During those six days, as I determinedly went out of my way to befriend every person within my sight that looked like they needed some positive reinforcement, I literally felt like I was saving more lives just by spending time with them. Even if it was just a spare five minutes or a shouted “no, you are a danger and you don’t understand what consent means,” I could feel the power and impact that my words – my whole being really – had on everyone else there as the youngest and perhaps, seemingly prettiest girl.
I carried the torch of feminism like a proud banner and used that to safeguard myself from the other dangerous psychiatric patients who would revolve their gazes up and down my body, peeling layers off from the shapeless hospital gown. Yet despite being so loopy on drugs and my body becoming so battered by the fresh bruises from blood drawings, I can still recall my repeated mantras of “no, you are not being patient enough” and just how firm my “no’s” shouted, whispered “no’s” were – as they echoed hollowly across the dilapidated, but scrubbed clean and disinfectant smelly, ward halls.
Through disseminating issues dealing with communication and ethnicity, Jacqueline Lee’s work deals greatly with the perception of things – particularly in breaking down hierarchies. Her personal hobby revolves around mitigating issues within the cross-sections of the community, government, non-profit and arts fields. Through applying the concept of community placemaking, she endeavors to use the arts to stimulate and link communities together.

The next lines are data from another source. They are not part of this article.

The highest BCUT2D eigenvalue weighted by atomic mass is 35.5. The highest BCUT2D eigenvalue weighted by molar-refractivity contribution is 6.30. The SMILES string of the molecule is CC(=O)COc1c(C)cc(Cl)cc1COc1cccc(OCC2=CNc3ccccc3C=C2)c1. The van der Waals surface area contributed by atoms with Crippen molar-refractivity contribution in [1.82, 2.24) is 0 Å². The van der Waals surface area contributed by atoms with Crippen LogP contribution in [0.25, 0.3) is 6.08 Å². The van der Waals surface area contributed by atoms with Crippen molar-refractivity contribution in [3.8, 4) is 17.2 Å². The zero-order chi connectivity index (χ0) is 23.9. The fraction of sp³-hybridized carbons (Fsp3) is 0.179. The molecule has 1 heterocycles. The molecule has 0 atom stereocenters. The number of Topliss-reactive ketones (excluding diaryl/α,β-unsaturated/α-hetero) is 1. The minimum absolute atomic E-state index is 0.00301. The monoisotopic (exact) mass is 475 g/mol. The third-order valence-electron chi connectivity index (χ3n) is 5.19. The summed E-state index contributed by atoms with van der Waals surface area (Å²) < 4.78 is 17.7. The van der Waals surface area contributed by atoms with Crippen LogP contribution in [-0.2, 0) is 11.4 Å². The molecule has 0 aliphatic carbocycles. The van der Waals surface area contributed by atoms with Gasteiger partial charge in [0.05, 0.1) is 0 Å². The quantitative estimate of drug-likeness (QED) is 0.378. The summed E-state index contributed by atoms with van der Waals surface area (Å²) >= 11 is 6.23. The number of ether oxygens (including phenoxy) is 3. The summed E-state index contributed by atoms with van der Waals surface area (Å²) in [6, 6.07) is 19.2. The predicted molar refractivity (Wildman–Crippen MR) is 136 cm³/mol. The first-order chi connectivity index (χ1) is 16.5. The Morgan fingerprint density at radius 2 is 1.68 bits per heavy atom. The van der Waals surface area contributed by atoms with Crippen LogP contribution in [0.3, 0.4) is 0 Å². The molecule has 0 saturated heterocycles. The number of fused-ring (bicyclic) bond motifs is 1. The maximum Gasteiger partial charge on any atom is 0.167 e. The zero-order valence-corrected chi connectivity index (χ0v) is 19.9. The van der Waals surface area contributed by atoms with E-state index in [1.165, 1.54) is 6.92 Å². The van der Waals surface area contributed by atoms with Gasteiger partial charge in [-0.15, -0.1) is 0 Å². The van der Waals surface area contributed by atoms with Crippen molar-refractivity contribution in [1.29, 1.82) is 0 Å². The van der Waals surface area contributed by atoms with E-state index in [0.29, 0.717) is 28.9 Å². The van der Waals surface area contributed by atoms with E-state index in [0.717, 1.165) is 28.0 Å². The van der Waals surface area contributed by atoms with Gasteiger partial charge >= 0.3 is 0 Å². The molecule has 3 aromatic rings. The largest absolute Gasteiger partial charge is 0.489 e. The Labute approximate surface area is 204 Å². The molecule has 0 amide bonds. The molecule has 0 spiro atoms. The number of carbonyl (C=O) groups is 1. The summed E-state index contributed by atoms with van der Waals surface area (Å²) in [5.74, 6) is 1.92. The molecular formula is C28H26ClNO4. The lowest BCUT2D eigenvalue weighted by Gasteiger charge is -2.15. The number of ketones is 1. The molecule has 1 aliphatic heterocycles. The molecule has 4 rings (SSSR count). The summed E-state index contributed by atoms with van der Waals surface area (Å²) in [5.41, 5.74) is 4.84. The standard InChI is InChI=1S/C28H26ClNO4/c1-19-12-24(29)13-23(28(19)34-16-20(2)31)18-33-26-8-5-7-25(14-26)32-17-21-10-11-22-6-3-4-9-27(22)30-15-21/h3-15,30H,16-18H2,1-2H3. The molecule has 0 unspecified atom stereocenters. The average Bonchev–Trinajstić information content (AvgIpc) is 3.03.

Currently, she’s embracing her recent bipolar diagnosis – this is in addition to her long-time Aspergers (autism) diagnosis since childhood. Jacqueline’s blog can be found at http://www.leloar.wordpress.com.
If you are autistic and have a mental health diagnosis and would like to share your insights email theartofautism @ gmail.com.
This is really inspiring thank you for sharing your story for others to read going through similar situations.
Yes, the post itself is indeed unusual! I believe that you were able to succeed in the end of your complicated journey!